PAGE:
For me, despite the considerable achievement of the symphonies, Alwyn at his most interesting can be found in the chamber music. Surely, the first movement of the String Quartet #1 is one of his most concentrated, with no more than three melodic cells, by my count. Alwyn puts them through some very sophisticated manipulations to come up with a richly expressive movement, suavely played by the Quartet of London, who match the composer subtlety for subtlety. The scherzo seems to me a "night" piece, something like Debussy's "Feux d'artifice," with little figures bursting against a textural "base." The emotional heart of the quartet beats in the slow movement, a quiet beauty with scarcely any climax at all, yet unbelievably intense. The finale seems to recall ideas from previous movements, but not in the obviously cyclical way. Alwyn transmogrifies the ideas into new shapes which lead to new paths, all the while coming up with a prodigal supply of inventive and lovely textures for the string quartet.
Twenty years later, in 1975, Alwyn came up with his second string quartet. In the meantime, he had experimented in a (not surprisingly) individual way with Schoenbergian serialism, although he never gave up the drama inherent in the clash of large tonal centers. This exploration had the effect of tightening his music even more. As closely-argued as the first quartet is, in the second, Alwyn grows the entire composition from the first movement's opening bars.
Alwyn saw the work as an expression of regret and wrath of old age against death - a kind of "Do not go gentle." Surely, a great deal of sadness and rage run through the piece, but much of the rage gets transmuted to resignation, as in the first movement when the rhythm of angry, pesante chords become a lament. The second movement, a scherzo, begins with the first movement's opening melodic idea harmonized in clusters. The melodic shapes of the first movement are retained, but Alwyn distorts them rhythmically. For him, this is the "turbulence" of youth and young love "'seen through a glass darkly." Obviously, Alwyn takes his considerable craft almost for granted. For him, music really should express emotional states - what Arnold Bax would define as musical Romanticism.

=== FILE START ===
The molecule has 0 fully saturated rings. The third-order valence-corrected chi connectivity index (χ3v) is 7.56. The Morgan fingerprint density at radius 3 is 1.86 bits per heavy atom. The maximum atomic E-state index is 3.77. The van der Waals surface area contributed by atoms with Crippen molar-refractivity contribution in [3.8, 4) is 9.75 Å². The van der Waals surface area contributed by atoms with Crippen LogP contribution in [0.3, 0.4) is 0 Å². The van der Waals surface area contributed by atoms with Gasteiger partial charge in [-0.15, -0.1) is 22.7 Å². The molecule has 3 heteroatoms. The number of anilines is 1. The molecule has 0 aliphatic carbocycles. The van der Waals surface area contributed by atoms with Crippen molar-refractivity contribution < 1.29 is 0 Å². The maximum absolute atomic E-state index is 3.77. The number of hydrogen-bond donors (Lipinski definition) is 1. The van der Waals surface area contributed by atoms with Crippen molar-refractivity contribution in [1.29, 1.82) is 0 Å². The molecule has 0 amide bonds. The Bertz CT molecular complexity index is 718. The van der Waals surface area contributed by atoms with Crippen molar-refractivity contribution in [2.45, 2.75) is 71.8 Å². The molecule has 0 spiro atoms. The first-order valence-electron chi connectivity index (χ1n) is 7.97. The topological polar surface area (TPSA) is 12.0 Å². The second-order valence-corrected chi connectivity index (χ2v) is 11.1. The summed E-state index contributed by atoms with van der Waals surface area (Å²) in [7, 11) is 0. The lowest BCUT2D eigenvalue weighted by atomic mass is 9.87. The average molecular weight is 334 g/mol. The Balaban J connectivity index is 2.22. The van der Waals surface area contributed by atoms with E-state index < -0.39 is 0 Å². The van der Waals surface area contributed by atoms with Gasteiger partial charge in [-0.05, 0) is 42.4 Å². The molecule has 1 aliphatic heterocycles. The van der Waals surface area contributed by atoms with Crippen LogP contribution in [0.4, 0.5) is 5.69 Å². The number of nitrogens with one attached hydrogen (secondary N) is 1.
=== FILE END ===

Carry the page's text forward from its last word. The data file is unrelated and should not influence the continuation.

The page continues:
The last movement begins as bleakly as any in music. The "angry" chords of the first movement sound somewhat queasy with a sul ponticello effect in the strings (a bit like nails drawn slowly over a blackboard). The opening melodic idea becomes a slow fugue, with occasional eruptions of anger, quickly subsiding. The movement appears to end like the snuffing of a small candle, but the strings seem to rise, bloody but unbowed, for an heroic close.
The Quartet of London does well with a score that offers extreme challenges to interpretation, but this is obviously a work that needs to enter the repertory before we begin to get anything like its true measure. The chances of that happening, of course, hover around nil.
Despite the quality of the music and the performances, I wish to complain briefly about Chandos. They have put out a CD with a mere 44 minutes worth of music on it. I realize that obvious choices, like the String Quartet #3, have come out on other Chandos CDs, but I can't really believe that Alwyn wrote nothing else to fill up the time. Despite this, I recommend the disc.
Copyright © 1996, Steve Schwartz